Out of Time

January 9, 2009
By

JOHN RUCH

New street clock doesn’t work

JP CENTER—The new 1930s-style clock in front of Citizens Bank, unveiled with fanfare by Mayor Thomas Men-ino in November, was intended to add a touch of history.

But now it is having trouble with the present. From the first week it was up and running, the clock—an old-fashioned mechanical timepiece—has often shown the wrong time.

As of early this week, the clock had been stopped at about 5:40 for at least eight days.

“It’s a mechanical problem,” said Michael Reiskind, a JP Centre/South Main Streets (JP CSMS) board member recruited by the group as the main clock-winder. “The pendulum is stopping for some unknown reason.”

The pendulum is a swinging device that keeps the clock going for a long time after its mechanism is wound up with a key.

“It’s always out of order,” said Madelyn Diaz, a Citizens banker. The clock sits atop a tall pole in front of the bank at 696 Centre St. It consists of a new casing built around an actual 1930s clockwork—but not the long-lost original that once stood on the spot. The clock replaced a similar electric clock that was removed in 2006.

Electric clocks do not need a pendulum or winding to keep running. But one reason talk of replacing the bank’s electric clock began in 2004 was that the clock had been showing the wrong time for months.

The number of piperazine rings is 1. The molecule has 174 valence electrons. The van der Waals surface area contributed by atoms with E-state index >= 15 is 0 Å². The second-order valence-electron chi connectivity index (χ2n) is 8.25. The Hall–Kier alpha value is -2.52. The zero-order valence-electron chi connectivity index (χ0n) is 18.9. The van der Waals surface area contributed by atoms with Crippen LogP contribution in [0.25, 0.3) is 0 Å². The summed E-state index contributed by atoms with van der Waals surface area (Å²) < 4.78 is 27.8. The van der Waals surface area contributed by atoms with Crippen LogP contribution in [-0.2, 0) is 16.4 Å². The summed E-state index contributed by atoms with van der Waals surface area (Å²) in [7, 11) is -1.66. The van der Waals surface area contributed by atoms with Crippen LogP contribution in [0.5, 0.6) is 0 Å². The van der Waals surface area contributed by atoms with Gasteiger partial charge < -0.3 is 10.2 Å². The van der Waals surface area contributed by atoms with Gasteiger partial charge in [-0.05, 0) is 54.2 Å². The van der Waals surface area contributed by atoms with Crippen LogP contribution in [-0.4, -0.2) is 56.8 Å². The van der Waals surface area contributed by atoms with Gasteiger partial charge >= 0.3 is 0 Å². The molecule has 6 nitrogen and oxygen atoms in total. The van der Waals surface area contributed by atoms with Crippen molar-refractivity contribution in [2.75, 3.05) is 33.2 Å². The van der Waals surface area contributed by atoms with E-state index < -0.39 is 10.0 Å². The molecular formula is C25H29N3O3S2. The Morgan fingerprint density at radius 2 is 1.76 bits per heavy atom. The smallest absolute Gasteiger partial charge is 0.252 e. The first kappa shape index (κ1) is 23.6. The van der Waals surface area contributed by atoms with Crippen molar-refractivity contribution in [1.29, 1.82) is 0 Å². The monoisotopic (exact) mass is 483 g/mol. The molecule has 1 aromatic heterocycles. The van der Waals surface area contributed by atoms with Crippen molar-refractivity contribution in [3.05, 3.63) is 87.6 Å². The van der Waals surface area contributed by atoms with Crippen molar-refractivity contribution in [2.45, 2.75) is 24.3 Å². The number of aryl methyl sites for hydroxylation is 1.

Also, the clock’s wiring was leaking electricity into the sidewalk, delivering shocks to the bare feet of dogs, causing them to yelp and jump as they walked by.

The new mechanical clock is owned by Citizens, though it was partly funded by the City of Boston. Nick Martin, a spokesperson for the Mayor’s Office, said that JP CSMS is largely responsible for keeping the clock working. JP CSMS Director Randace Moore said Reiskind is in charge of figuring out how to make the clock run on time.

Other JP clocks

Public clocks, once a necessary public service, have been on the wane since the fashion for cheap wrist-watches began in the early 1900s. In a computerized era where virtually every device, from cell phones to car stereos, has a built-in clock, they are even less necessary.

A Gazette review of other prominent public clocks in Jamaica Plain found that Citizens is not alone in giving the wrong time. On the other hand, the biggest examples work just fine.

The historic clock in the tower of First Church in Jamaica Plain Unitarian Universalist, in the heart of Monument Square, shows the right time. It is also hand-wound.

The giant tower clock at the MBTA’s Forest Hills T Station is also correct.

But some smaller clocks are wrong or broken. They include the E-13 Police Station at Washington and Green streets; the Stop & Shop supermarket in Jackson Square; and the Prudential Prime Properties real estate of-fice near Citizens at 673 Centre St.

Sandra Storey contributed this article.

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